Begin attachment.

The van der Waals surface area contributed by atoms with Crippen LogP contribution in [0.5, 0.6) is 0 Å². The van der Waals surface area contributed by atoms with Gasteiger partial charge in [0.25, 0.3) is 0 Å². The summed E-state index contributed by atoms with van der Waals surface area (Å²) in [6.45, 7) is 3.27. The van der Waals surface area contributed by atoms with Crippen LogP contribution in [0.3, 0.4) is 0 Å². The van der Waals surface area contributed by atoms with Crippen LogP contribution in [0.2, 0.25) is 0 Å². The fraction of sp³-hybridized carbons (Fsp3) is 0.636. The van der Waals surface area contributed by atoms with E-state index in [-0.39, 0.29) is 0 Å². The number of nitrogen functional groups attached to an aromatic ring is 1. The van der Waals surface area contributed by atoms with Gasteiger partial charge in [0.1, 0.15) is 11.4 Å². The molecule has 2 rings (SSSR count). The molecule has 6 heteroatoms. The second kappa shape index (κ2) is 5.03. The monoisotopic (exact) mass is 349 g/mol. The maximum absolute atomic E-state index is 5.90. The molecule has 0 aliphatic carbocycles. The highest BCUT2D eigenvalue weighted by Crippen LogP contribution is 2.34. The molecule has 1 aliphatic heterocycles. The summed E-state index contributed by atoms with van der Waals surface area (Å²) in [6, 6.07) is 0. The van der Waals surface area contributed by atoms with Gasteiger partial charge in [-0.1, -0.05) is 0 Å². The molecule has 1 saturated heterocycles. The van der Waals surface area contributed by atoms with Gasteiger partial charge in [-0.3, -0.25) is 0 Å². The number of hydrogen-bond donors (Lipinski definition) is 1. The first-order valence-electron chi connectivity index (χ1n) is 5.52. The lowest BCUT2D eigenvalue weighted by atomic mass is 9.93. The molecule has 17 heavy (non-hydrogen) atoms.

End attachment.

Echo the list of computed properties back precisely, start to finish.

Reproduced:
The van der Waals surface area contributed by atoms with Crippen LogP contribution in [0.5, 0.6) is 0 Å². The van der Waals surface area contributed by atoms with Gasteiger partial charge in [0.25, 0.3) is 0 Å². The summed E-state index contributed by atoms with van der Waals surface area (Å²) in [6.45, 7) is 3.27. The van der Waals surface area contributed by atoms with Crippen LogP contribution in [0.3, 0.4) is 0 Å². The van der Waals surface area contributed by atoms with Crippen LogP contribution in [0.2, 0.25) is 0 Å². The fraction of sp³-hybridized carbons (Fsp3) is 0.636. The van der Waals surface area contributed by atoms with E-state index in [-0.39, 0.29) is 0 Å². The number of nitrogen functional groups attached to an aromatic ring is 1. The van der Waals surface area contributed by atoms with Gasteiger partial charge in [0.1, 0.15) is 11.4 Å². The molecule has 2 rings (SSSR count). The molecule has 6 heteroatoms. The second kappa shape index (κ2) is 5.03. The monoisotopic (exact) mass is 349 g/mol. The maximum absolute atomic E-state index is 5.90. The molecule has 0 aliphatic carbocycles. The highest BCUT2D eigenvalue weighted by Crippen LogP contribution is 2.34. The molecule has 1 aliphatic heterocycles. The summed E-state index contributed by atoms with van der Waals surface area (Å²) in [6, 6.07) is 0. The van der Waals surface area contributed by atoms with Gasteiger partial charge in [-0.1, -0.05) is 0 Å². The molecule has 1 saturated heterocycles. The van der Waals surface area contributed by atoms with Gasteiger partial charge in [-0.3, -0.25) is 0 Å². The number of hydrogen-bond donors (Lipinski definition) is 1. The first-order valence-electron chi connectivity index (χ1n) is 5.52. The lowest BCUT2D eigenvalue weighted by atomic mass is 9.93. The molecule has 17 heavy (non-hydrogen) atoms.